The master bedroom isn’t overly large, but there’s enough space. The closet doors are double sliding mirrors. I’d probably replace the track and invest in a closet organizer. There’s access to the backyard from the master bedroom. The glass door is the only window in the space, and I once again felt caged in.

The remaining two bedrooms are great for kids or even an office. I wasn’t disappointed in the space. It’s the same size room I grew up in. The closets are definitely larger than any of the newly developed houses I’ve previously toured! Off one of the bedrooms was the atrium, which has fallen by the wayside. It’s literally a small concrete square that the homeowners have never done anything with. The real estate agent suggested that I could close off the space, put a roof over it and make it into a den. Indeed this is what the other homeowners in the area have chosen to do with this space. All I could think of was dollar signs. Plus, my little tiny voice inside me said to leave it open and put a fountain or small herb garden out there. If you want to make the investment, you could do a lot with the space and sometimes it’s nice to put the money into something you could make your own.

I wasn’t impressed with the bathrooms. They need a lot of work, and it’s the first space I’d demolish. The master bathroom has the upgraded countertop and travertine floors, but the vanity cabinets need some updating. It looks like it’s the original 1970s stain. The toilet is in a separate room, but you’ll have to rip it out and I’d say the shower and tub need replacing. I noticed that the ceilings seemed rather low, which made me feel like I was in a cave. There’s a small square skylight, but that feature reminded me of its age.

The second bathroom is very small, and the shower doors have this weird frosted pattern. It definitely has to go.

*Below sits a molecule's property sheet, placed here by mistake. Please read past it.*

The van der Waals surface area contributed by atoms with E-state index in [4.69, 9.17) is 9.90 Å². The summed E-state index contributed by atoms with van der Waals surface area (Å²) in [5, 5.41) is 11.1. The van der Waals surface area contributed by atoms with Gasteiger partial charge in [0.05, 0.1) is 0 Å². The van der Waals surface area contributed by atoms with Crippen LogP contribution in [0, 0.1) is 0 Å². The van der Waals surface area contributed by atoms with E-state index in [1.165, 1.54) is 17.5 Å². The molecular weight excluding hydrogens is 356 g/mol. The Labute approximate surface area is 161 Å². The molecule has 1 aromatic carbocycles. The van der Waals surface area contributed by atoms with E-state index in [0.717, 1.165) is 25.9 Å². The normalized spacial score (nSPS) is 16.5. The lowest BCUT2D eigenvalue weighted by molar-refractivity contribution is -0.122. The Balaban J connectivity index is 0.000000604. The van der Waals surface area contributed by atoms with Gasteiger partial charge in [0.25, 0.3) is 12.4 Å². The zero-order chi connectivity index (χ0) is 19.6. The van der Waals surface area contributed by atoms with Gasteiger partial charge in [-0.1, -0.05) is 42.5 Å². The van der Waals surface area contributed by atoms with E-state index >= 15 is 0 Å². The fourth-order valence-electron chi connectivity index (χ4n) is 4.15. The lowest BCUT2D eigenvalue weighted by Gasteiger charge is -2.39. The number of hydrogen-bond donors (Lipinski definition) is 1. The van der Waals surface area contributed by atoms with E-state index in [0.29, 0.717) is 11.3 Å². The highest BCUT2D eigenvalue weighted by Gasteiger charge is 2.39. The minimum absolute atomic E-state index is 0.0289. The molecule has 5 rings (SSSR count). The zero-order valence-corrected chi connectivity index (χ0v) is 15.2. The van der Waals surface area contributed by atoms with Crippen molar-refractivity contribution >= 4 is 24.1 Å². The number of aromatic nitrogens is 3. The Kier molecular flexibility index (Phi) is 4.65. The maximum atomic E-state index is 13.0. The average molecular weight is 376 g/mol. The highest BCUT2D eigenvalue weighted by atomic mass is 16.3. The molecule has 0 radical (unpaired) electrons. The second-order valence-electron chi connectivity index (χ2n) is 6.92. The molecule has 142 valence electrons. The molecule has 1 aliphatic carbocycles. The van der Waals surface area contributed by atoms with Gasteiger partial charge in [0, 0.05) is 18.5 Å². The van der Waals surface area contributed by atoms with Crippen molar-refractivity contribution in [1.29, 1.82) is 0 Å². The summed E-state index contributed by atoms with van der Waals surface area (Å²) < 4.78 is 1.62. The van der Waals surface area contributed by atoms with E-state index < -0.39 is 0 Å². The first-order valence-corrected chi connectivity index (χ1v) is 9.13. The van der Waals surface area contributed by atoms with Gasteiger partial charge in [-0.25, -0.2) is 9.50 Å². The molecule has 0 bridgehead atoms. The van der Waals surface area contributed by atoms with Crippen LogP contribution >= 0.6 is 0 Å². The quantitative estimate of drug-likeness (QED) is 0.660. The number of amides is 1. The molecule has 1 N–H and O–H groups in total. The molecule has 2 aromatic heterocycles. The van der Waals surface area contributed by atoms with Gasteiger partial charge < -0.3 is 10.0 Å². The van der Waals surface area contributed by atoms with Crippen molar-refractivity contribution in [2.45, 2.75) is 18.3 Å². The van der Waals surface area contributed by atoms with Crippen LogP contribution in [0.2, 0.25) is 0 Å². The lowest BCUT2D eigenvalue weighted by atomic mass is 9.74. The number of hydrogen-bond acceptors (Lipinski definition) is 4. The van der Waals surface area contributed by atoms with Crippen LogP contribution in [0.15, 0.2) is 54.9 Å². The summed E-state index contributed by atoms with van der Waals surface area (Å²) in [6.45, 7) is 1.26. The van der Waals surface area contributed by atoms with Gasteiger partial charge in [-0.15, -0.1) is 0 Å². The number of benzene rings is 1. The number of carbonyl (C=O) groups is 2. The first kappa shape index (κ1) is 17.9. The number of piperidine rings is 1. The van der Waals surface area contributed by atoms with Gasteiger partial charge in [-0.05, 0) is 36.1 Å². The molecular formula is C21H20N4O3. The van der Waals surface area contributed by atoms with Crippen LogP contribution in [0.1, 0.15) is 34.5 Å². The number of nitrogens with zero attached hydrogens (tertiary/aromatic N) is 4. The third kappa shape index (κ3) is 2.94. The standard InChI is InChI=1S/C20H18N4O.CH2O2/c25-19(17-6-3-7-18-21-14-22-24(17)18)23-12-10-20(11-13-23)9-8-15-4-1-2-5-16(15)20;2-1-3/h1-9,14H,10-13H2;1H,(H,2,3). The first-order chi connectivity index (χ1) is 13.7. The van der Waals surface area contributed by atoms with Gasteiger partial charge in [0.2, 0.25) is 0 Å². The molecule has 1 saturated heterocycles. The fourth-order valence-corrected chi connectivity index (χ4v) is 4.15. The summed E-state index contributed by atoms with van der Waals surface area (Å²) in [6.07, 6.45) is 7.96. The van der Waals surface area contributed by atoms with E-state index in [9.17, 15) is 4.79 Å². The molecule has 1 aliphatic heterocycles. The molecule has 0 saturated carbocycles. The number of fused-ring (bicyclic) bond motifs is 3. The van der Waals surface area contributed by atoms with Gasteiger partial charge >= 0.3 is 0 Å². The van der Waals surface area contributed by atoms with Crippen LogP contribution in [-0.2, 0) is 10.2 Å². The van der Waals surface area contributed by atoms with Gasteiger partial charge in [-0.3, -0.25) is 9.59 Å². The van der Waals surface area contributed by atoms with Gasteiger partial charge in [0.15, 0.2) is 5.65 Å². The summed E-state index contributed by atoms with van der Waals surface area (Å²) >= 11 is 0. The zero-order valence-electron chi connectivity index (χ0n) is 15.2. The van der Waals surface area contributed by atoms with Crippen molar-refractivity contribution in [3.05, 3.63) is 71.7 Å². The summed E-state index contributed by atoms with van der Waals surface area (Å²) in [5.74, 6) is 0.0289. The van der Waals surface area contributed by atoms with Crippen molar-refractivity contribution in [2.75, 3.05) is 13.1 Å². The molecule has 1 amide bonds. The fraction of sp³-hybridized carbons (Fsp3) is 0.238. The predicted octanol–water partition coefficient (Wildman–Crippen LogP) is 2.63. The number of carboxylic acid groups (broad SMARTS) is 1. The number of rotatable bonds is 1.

The garage only accommodates one car, but the driveway features a carport. I’m not quite sure how I feel about it. I’d rather have a two car garage. I think the exterior of the house looks more attractive when both cars are in the garage. The full size washer and dryer are located in the garage. There’s plenty of storage in the above rafters.

The backyard is a wrap around and you’ll need to put some time and money planting bushes or flowers in the planters. If you make the effort, the backyard could be a great place to have some friends over for a barbeque, but you’re a long way from getting to that point.

I don’t think this house is bad. I think it needs work, and once you invest the time and money it could turn into something very comfortable. I personally don’t care for houses that have wooden exteriors and this was a big turn off for me. I don’t like wooden terrace carport. The exterior seemed very bland, and I don’t know if there’s much I could do about making improvements. So, I’m going to take a pass on this house. If you get this house at a fair price, meaning lower than $675K, and you have a remodeling budget, you might like it. Turtle Rock is a great place to be in Irvine. From what I observed, the neighborhood seemed friendly and I could be very happy here. With this house, your budget and imagination are the determining factors.